Yes, I know it prompted 50 shades of dreadful copycats and parodies, not to mention 50 shades of punning headlines, meaning we should be well and truly sick of it by now. It also launched a billion finger-wagging pieces from both ends of the political spectrum about how the books glorify abuse and cultivate a rape culture. But you just can't ignore its popularity and it seems we Irish still haven't reached peak 'Fifty Shades' yet.
Irish readers have bought almost half a million copies of EL James's books over the past four years. New figures from Nielsen Book Research reveal that readers here have bought 458,995 copies from the series, generating a cool €5.26m for the author. The endlessly harped-upon film adaptation smashed Irish box office records earlier this year, generating €3m in ticket sales. Interest in the series shows no sign of abating either, with the latest instalment, 'Grey', selling 8,164 in its first week, almost double the rest of the top 10 best-selling books combined.
The first week of sales was enough to already push it into third position in the list of highest-selling books in Ireland so far this year. But what's the appeal? It wasn't like erotic fiction or satisfyingly filthy online stories haven't long been available to us all.
Although James's biggest success probably was her bringing it all out from under the duvet, she showed, very publicly, that we women do occasionally enjoy a little bit of in-your-head titillation as much as men traditionally do.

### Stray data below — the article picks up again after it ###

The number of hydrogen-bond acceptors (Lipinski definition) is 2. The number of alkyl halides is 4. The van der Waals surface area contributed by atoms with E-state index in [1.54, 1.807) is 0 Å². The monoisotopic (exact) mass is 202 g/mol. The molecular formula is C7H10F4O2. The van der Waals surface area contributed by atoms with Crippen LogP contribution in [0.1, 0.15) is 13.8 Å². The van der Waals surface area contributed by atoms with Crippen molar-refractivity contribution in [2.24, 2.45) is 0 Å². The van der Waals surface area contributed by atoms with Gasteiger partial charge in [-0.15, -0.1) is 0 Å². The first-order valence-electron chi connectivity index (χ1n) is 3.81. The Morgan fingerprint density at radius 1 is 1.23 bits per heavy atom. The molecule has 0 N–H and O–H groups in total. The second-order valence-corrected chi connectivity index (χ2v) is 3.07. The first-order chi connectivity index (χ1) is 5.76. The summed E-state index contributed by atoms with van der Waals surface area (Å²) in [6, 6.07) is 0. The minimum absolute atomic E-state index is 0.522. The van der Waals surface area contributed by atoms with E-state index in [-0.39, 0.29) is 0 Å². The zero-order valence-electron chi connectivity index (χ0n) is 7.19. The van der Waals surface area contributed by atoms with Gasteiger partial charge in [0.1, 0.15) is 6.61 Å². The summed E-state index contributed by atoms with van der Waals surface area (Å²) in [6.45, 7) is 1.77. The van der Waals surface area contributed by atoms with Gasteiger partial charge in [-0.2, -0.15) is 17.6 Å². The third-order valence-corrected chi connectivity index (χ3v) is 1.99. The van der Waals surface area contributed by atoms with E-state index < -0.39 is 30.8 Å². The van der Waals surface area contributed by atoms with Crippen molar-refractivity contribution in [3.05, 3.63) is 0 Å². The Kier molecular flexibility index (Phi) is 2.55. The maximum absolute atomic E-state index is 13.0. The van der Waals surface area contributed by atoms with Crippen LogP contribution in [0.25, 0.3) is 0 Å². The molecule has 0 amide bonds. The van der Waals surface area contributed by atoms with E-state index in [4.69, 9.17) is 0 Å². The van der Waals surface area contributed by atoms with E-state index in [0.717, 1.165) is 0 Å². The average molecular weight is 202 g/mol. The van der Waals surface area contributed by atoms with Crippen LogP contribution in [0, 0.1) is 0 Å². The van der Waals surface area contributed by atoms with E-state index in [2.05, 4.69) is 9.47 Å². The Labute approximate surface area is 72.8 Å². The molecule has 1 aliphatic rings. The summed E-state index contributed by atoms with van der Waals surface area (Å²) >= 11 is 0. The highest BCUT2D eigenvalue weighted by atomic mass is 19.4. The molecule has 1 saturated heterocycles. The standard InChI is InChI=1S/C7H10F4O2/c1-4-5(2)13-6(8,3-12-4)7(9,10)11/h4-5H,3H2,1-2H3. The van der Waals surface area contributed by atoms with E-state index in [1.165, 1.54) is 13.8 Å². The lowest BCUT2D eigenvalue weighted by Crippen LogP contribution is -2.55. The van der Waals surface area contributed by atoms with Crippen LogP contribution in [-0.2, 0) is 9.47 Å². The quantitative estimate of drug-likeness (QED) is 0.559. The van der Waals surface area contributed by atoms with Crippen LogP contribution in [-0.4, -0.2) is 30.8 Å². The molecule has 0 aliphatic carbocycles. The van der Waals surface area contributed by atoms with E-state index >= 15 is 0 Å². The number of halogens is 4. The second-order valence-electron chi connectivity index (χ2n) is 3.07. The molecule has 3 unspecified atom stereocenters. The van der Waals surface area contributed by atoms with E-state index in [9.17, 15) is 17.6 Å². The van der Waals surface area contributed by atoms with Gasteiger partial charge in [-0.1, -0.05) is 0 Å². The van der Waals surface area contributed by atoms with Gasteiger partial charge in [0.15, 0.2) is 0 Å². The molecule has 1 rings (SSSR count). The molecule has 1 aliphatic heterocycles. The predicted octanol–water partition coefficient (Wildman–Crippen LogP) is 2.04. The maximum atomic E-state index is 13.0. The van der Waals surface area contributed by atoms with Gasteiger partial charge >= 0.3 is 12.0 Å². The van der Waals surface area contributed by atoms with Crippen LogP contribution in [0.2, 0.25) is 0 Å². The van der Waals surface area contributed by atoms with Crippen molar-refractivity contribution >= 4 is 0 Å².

And we just might have finally put to bed that tired old stereotype: men like sex and women just put up with it.
The books seemed like a fun, safe, sexy read but on Valentine's Day, as women were flocking to the box office, Graham Dwyer, a married architect, was being tried for the murder of Elaine O'Hara, a childcare worker with whom he was engaged in a BDSM relationship. The motive was sexual gratification.
O'Hara was vulnerable, suffering from mental health issues, and Dwyer exploited this. But these cinema-going women were able to separate the two narratives, since James is mostly peddling us the classic 'Cinderella' story and it's not really about sex at all.
Her books aren't about cable ties and duct tape but really about the ultimate female fantasy - a rich man singling out a poor girl and rescuing her from a life of drudgery. You see, James's BDSM is appealing because it is served with a hefty side of private helicopters and the temporary suspension of money worries.
There's nothing sexy about spanking if he's skint. I might have considered signing Grey's contract if only for the iMac upgrade of my worn out laptop with a missing letter "t" and "x".
Recessions come with plenty of side-effects. And if you read the small print of any credit crunch and its painfully slow recovery, you find out that it brings along with it the increased risk of all manner of physical disorders, like anxiety, sleeplessness, depression and, therefore, as your pharmacist might advise, a very predictable loss of libido.
So not only is EL James whipping up the repressed fantasies of a receptive audience, at the same time she is secretly appealing to a make-believe where financial insecurity is suddenly a thing of the past.
It is 'Pride and Prejudice' with spanking. I know it is fiction. But fiction that sells a gazillion copies matters. When a story becomes mainstream it also becomes very influential. I know all these facts, and I don't like them. Because the millions of women who read the books and who watch the film are being sold the same outdated narrative over and over again: the story of a strong, attractive, rich and dangerous man who falls for a poor submissive innocent young girl, and rescues them.
It's all very shocking. Not because it's sexually deviant, but because the ambitions of its heroine are so conventional. And men: do not read this book. Ever. It will only depress you. That is, unless you are a handsome, 27-year-old billionaire, and women can't look at you without biting their bottom lip.